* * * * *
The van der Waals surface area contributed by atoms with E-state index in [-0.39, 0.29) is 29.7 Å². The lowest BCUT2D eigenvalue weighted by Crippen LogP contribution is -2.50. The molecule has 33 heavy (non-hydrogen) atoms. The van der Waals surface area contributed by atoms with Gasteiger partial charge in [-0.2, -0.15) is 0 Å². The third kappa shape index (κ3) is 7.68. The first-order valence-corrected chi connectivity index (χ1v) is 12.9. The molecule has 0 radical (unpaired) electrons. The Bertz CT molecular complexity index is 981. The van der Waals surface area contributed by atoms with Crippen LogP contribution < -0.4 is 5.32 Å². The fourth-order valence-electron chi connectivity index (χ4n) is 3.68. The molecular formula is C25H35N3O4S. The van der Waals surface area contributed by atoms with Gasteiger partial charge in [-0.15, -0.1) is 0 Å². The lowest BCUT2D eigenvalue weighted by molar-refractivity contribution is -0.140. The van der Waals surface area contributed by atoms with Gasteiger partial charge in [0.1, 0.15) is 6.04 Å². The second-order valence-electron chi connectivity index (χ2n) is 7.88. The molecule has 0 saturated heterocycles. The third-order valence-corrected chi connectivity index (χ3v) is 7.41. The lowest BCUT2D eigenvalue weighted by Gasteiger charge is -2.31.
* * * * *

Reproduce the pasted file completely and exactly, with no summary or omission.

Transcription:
The van der Waals surface area contributed by atoms with E-state index in [-0.39, 0.29) is 29.7 Å². The lowest BCUT2D eigenvalue weighted by Crippen LogP contribution is -2.50. The molecule has 33 heavy (non-hydrogen) atoms. The van der Waals surface area contributed by atoms with Gasteiger partial charge in [-0.2, -0.15) is 0 Å². The third kappa shape index (κ3) is 7.68. The first-order valence-corrected chi connectivity index (χ1v) is 12.9. The molecule has 0 radical (unpaired) electrons. The Bertz CT molecular complexity index is 981. The van der Waals surface area contributed by atoms with Crippen LogP contribution < -0.4 is 5.32 Å². The fourth-order valence-electron chi connectivity index (χ4n) is 3.68. The molecular formula is C25H35N3O4S. The van der Waals surface area contributed by atoms with Gasteiger partial charge in [-0.15, -0.1) is 0 Å². The lowest BCUT2D eigenvalue weighted by molar-refractivity contribution is -0.140. The van der Waals surface area contributed by atoms with Gasteiger partial charge in [0.1, 0.15) is 6.04 Å². The second-order valence-electron chi connectivity index (χ2n) is 7.88. The molecule has 0 saturated heterocycles. The third-order valence-corrected chi connectivity index (χ3v) is 7.41. The lowest BCUT2D eigenvalue weighted by Gasteiger charge is -2.31.